Types of Funding for New York and New Jersey Startups and Small Businesses

By Peosoldier photographer [Public domain], via Wikimedia CommonsEvery business may begin with an idea, but without money, a business cannot operate and grow. Most aspiring business owners fund their businesses from their own savings, or from credit cards or bank loans. A wide range of investment sources are available for businesses that can demonstrate a solid product or service, and the potential for growth and scalability, and profitability.

Stages of Business Financing

New businesses often follow several stages in obtaining financing:

– Seed stage:  The business solely consists of an idea or a product.
– Startup financing:  The business is ready to launch its product or service. In venture capital financing, this is sometimes known as the “Series A” financing round.
– Second-stage financing:  The business has demonstrated its viability and needs additional capital. This is sometimes called “Series B” financing.
– Line of credit, additional financing:  The business is nearing profitability and secures a line of credit from a commercial bank for “working capital.” It may also seek additional rounds of financing, beginning with “Series C” and continuing through the alphabet.
– Acquisition or IPO:  The business is acquired by another business or makes an initial public offering (IPO), which makes its shares available for purchase and sale on one or more stock exchanges.

Bootstrapping

An individual who funds their business startup from their own savings, other personal assets, or personal loans is often known as a “bootstrapper,” from the phrase about “pulling yourself up by your bootstraps.”

Family and Friends

Borrowing money from family and friends is another common means of new-business finance. Money may come in the form of loans, or the investors may receive shares in the new company. Business owners should be aware of the Securities Act of 1933, 15 U.S.C. § 77a et seq., which restricts offerings of shares that are not registered with the federal government. Regulation D (or “Reg D”), 17 C.F.R. § 230.501 et seq., outlines the types of investors business owners may approach without violating the law.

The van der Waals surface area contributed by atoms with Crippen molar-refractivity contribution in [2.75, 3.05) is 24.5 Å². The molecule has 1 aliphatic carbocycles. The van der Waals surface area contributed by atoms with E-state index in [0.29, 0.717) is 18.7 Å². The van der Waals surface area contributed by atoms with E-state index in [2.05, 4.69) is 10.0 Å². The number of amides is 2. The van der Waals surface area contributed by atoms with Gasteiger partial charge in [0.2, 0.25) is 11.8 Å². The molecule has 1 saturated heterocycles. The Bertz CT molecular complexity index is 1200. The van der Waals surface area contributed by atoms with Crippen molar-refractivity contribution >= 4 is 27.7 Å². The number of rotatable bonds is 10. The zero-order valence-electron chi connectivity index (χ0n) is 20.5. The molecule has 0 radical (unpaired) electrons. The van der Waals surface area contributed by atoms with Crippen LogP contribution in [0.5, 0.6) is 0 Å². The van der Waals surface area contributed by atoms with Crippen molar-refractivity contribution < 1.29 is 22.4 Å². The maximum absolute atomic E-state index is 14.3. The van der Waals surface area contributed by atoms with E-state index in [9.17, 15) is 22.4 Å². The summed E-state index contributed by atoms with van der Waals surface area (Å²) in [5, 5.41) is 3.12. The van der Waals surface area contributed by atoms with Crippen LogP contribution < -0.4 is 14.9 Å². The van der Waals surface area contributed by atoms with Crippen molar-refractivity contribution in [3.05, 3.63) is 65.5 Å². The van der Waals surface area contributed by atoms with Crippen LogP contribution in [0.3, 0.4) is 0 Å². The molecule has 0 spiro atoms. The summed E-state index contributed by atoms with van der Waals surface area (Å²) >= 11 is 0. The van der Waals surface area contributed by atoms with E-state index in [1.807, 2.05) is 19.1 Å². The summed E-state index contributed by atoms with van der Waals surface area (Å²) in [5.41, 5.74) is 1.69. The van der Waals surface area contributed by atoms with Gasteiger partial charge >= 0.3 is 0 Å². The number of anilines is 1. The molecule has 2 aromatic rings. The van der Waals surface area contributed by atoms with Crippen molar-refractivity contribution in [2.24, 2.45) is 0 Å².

Angel Investors

Individuals known as “angel investors,” who are often affluent retired business owners and corporate executives, may invest in new businesses in exchange for ownership equity or convertible debt. Some angel investors form their own groups or networks to research investment prospects and pool resources. They also offer their own personal experience and expertise to new businesses. Research has suggested that businesses funded by angel investors have better rates of success than other new businesses.

Venture Capital

Venture capital (VC) firms manage funds on behalf of other investors and use that money to finance startup businesses. Investment by a VC firm often involves much more money than other types of investment, but it comes with more requirements. The VC firm will likely get involved in every aspect of the business, from its organization to its daily operations.

Equity Crowdfunding

“Crowdfunding” refers to the practice of soliciting contributions from the public, usually via the internet on sites like Kickstarter, for creative projects and other causes. Legislation passed by Congress in 2012 has opened the door to using this sort of platform to finance new businesses as well.

Business transactions attorney Samuel C. Berger represents businesses, business owners, and entrepreneurs in New York City and Northern New Jersey. We offer fixed-fee packages of legal services covering a wide range of matters. Contact us today online or at (212) 380-8117 to schedule a confidential consultation with a knowledgeable and skilled small business advocate.

More Blog Posts:

Initial Public Offerings by Small Businesses Are Surging, Possibly Due to JOBS Act, New York & New Jersey Business Lawyer Blog, November 6, 2014

New York and New Jersey Entrepreneurs May Be Able to “Crowdfund” Their Businesses Soon Under New Federal Rules, New York & New Jersey Business Lawyer Blog, October 24, 2013

Facebook IPO Both Breaks Records and Disappoints in Only Two Days, Offers Useful Lessons for New York and New Jersey Businesses, New York & New Jersey Business Lawyer Blog, May 19, 2012

Photo credit: By Peosoldier photographer [Public domain], via Wikimedia Commons.